I find the back alleys of a city, or town, or village, to be the real guts of a community. It’s in back alleys where you see what people don’t want, or what they are hiding, or what they are protecting. Fences, gardens, old rusted out trucks, discarded needles, dark broken windows, invasive species, poems and poetry. It all lives, thrives, in the shelter of the back alley. In Europe these places tend to be where you find a city’s real character. The back alley of Vienna is where the true bravado is, where the paint stays on the stucco because it feels a sense of duty to do. Matriarchs hold watchful gazes from up high while children kick footballs around you. The ghost of angst gets lost in the back alley.
As the sun went down in Vienna, I left the Albertini. After hours of staring at the wild simplifications of Matisse’s Fauvism, I had no real direction. I did have a pamphlet of current events in Vienna. Good thing it was in Austrian or I may not have stumbled onto the opera playing almost directly across the street at the Vienna Staatsoper State Opera house…
I soon found a moderately shady guy in a dark suit selling opera tickets. It was getting close to curtain time and I didn’t have patience to haggle with a dude who could easily mug me. Thus I found myself buying (I would later come to find out I was grossly over-paying) tickets to the Vienna opera.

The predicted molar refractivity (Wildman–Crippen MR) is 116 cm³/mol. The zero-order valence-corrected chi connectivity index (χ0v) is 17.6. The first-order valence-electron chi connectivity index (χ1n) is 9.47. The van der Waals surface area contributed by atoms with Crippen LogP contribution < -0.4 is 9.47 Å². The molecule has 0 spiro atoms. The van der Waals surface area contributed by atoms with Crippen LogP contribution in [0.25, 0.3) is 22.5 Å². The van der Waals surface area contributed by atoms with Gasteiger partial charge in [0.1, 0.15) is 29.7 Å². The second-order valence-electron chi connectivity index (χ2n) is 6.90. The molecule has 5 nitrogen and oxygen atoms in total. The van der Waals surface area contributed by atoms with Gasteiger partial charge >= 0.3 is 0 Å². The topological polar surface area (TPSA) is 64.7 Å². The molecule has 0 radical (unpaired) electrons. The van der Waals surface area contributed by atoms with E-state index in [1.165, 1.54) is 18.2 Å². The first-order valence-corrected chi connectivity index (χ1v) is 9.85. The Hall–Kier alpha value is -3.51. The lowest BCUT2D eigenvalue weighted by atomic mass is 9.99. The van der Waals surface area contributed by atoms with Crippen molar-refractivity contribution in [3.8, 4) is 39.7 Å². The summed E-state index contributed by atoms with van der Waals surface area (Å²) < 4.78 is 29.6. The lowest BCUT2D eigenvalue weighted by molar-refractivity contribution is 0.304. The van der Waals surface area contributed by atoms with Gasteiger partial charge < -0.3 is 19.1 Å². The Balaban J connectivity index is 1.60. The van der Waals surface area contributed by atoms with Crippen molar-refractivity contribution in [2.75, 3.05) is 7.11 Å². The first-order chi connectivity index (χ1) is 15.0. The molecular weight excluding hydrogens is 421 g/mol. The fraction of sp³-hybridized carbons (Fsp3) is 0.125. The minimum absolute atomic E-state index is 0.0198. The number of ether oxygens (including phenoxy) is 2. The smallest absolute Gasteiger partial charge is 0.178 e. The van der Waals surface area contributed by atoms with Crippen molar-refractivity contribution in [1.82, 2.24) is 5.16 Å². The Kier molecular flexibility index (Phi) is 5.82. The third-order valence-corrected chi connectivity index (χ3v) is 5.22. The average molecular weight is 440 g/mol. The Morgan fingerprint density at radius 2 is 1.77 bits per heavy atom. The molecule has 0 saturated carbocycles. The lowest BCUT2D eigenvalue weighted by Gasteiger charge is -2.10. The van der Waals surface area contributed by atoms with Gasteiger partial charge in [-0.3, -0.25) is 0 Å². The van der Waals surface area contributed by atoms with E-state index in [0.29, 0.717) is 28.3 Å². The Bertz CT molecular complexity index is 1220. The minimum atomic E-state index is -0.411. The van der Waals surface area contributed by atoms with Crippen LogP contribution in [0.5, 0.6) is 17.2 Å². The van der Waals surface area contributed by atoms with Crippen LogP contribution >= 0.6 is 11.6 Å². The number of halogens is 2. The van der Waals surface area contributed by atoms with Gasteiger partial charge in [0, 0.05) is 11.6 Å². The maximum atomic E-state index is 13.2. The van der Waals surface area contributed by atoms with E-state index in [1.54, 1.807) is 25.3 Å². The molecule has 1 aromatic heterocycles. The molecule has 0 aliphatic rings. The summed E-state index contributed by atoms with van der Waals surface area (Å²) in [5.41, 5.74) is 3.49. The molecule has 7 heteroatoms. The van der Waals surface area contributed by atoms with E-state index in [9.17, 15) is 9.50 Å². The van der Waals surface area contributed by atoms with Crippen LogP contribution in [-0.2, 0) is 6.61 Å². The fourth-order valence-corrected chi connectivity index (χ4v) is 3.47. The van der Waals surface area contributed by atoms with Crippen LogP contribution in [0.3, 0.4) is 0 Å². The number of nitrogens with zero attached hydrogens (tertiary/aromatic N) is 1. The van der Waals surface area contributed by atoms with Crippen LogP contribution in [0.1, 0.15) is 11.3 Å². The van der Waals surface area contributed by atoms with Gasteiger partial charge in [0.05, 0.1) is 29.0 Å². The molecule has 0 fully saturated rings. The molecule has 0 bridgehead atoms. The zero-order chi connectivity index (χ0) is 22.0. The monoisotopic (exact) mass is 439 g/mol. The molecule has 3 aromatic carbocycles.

I still had some nice clothes that had survived Oktoberfest and I was able to get dressed in acceptable attire for the show.
For three or so hours I watched Simon Boccanegro, an Italian opera by Guiseppe Verdi set to an Italian libretto score by Francesco Maria Piave. I had never been to the opera before and it was an absolute stunning experience. Everything about it felt so foreign but the sheer cultural weight of the event felt exhilarating. I spent intermissions wandering through the Neo-Classical building. The dimension stone on the outside and the imposing vaulted ceilings on the inside could be considered a carnival for the visual senses.
I left Simon Boccanegro and the opera, a truly touched person. The music, the acting, the architecture, the community, the astounding artistry of it all cut through my shitty introverted cynicism and left me feeling beautiful.